slight jar or shock, sometimes after a fall or even following a severe
injury, which are really the result of the physical condition of the
patient. Stiffness, aching discomfort on movement and sometimes
tenderness on pressure are present. Often there are associated
neurotic symptoms of various kinds. This used very commonly to be
considered rheumatism and occasionally one still sees cases so
labeled. On the other hand, much more serious conditions, as Pott's
disease, abscess of the liver, or some form of spondylitis, may be
suspected. Absence of temperature is almost the rule and usually is
the pathognomic differential against these. The whole condition is
usually a neurosis though there may be some perispondylitis. The
treatment is to increase the patient's nutrition, which has usually
suffered to a marked degree, and get the mind off the condition in the
back. Concentration of attention on it will make it very
uncomfortable, so that even heavy doses of opiates will scarcely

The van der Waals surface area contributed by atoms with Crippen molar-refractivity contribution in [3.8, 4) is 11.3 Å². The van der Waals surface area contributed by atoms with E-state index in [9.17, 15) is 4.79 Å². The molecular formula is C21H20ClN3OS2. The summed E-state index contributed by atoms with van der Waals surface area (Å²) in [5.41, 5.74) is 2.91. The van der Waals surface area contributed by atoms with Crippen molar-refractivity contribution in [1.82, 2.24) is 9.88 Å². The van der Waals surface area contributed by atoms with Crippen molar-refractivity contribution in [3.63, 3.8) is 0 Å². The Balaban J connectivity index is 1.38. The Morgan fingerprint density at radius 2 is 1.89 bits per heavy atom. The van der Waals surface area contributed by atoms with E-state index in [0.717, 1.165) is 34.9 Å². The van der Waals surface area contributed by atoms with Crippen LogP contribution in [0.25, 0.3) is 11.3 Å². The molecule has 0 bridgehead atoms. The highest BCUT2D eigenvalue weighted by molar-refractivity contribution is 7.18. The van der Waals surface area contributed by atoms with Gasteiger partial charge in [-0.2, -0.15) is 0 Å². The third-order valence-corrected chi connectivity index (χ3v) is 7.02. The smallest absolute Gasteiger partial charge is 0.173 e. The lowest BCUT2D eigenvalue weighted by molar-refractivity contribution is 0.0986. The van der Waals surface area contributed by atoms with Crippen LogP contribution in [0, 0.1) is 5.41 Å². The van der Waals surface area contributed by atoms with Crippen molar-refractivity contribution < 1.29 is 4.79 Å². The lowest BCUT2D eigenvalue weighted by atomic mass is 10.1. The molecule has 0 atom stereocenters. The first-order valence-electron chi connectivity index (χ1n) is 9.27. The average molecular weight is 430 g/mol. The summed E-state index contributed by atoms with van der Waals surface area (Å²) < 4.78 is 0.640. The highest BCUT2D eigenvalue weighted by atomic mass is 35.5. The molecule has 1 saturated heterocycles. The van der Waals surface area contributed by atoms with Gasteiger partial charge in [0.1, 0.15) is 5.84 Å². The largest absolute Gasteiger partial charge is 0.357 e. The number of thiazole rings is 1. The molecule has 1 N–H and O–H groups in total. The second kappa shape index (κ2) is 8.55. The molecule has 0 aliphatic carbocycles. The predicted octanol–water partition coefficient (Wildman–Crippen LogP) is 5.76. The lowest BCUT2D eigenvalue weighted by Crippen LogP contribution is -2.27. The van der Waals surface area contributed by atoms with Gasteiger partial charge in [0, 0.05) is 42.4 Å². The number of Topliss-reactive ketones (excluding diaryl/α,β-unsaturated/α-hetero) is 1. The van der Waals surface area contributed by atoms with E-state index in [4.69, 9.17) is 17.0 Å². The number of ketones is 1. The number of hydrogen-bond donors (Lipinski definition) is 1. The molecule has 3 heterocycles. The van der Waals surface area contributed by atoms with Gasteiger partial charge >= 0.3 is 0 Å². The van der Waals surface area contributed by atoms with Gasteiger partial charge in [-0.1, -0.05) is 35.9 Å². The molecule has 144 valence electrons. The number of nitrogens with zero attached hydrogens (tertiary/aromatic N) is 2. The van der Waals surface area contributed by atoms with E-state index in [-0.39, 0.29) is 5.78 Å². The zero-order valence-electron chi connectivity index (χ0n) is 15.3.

relieve the discomfort, and this emphasis of attention will further
disturb the mind and develop neurotic symptoms. Diversion of
attention, gentle movements, plenty of air, and regulation of the
functions of the body will bring about a cure.

Stooping Occupations.--Occupations are especially important in lumbago
and people who have to stoop much, above all those who do hard work in
a stooping position--lifting, pushing, sawing, planing, and the
like--are particularly prone to suffer. Miners working where the
height of the vein does not permit them to stand up are commonly
subject to it. Any one who has to assume, or has the habit of
assuming, a stooping posture for long hours may suffer from lumbago.
Constrained position predisposes more than hard work. Tailors, though
in a sedentary occupation, often suffer from it.